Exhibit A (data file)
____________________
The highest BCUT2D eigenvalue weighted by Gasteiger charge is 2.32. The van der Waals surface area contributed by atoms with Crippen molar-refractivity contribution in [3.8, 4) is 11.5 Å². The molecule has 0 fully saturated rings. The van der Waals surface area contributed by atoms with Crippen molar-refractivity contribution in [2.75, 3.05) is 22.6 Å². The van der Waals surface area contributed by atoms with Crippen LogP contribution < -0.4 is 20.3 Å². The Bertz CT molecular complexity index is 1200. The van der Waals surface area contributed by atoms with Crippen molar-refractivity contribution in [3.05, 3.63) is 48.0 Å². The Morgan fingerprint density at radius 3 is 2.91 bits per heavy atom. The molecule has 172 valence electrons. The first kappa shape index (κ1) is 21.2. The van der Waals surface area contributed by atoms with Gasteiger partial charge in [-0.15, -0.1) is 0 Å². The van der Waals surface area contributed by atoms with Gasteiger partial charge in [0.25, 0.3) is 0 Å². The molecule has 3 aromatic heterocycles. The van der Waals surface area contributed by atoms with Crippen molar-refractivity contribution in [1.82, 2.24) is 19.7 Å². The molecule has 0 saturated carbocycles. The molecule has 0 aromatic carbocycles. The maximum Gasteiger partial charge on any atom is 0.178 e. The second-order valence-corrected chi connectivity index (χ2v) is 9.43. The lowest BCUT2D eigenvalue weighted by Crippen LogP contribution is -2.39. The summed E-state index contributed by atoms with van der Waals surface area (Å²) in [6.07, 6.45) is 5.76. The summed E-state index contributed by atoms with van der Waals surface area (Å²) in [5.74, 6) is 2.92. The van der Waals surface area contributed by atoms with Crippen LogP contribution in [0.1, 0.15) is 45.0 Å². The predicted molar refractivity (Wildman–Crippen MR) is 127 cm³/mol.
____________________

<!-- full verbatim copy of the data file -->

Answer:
The highest BCUT2D eigenvalue weighted by Gasteiger charge is 2.32. The van der Waals surface area contributed by atoms with Crippen molar-refractivity contribution in [3.8, 4) is 11.5 Å². The molecule has 0 fully saturated rings. The van der Waals surface area contributed by atoms with Crippen molar-refractivity contribution in [2.75, 3.05) is 22.6 Å². The van der Waals surface area contributed by atoms with Crippen LogP contribution < -0.4 is 20.3 Å². The Bertz CT molecular complexity index is 1200. The van der Waals surface area contributed by atoms with Crippen molar-refractivity contribution in [3.05, 3.63) is 48.0 Å². The Morgan fingerprint density at radius 3 is 2.91 bits per heavy atom. The molecule has 172 valence electrons. The first kappa shape index (κ1) is 21.2. The van der Waals surface area contributed by atoms with Gasteiger partial charge in [-0.15, -0.1) is 0 Å². The van der Waals surface area contributed by atoms with Gasteiger partial charge in [0.25, 0.3) is 0 Å². The molecule has 3 aromatic heterocycles. The van der Waals surface area contributed by atoms with Crippen molar-refractivity contribution in [1.82, 2.24) is 19.7 Å². The molecule has 0 saturated carbocycles. The molecule has 0 aromatic carbocycles. The maximum Gasteiger partial charge on any atom is 0.178 e. The second-order valence-corrected chi connectivity index (χ2v) is 9.43. The lowest BCUT2D eigenvalue weighted by Crippen LogP contribution is -2.39. The summed E-state index contributed by atoms with van der Waals surface area (Å²) in [6.07, 6.45) is 5.76. The summed E-state index contributed by atoms with van der Waals surface area (Å²) in [5.74, 6) is 2.92. The van der Waals surface area contributed by atoms with Crippen LogP contribution in [0.1, 0.15) is 45.0 Å². The predicted molar refractivity (Wildman–Crippen MR) is 127 cm³/mol.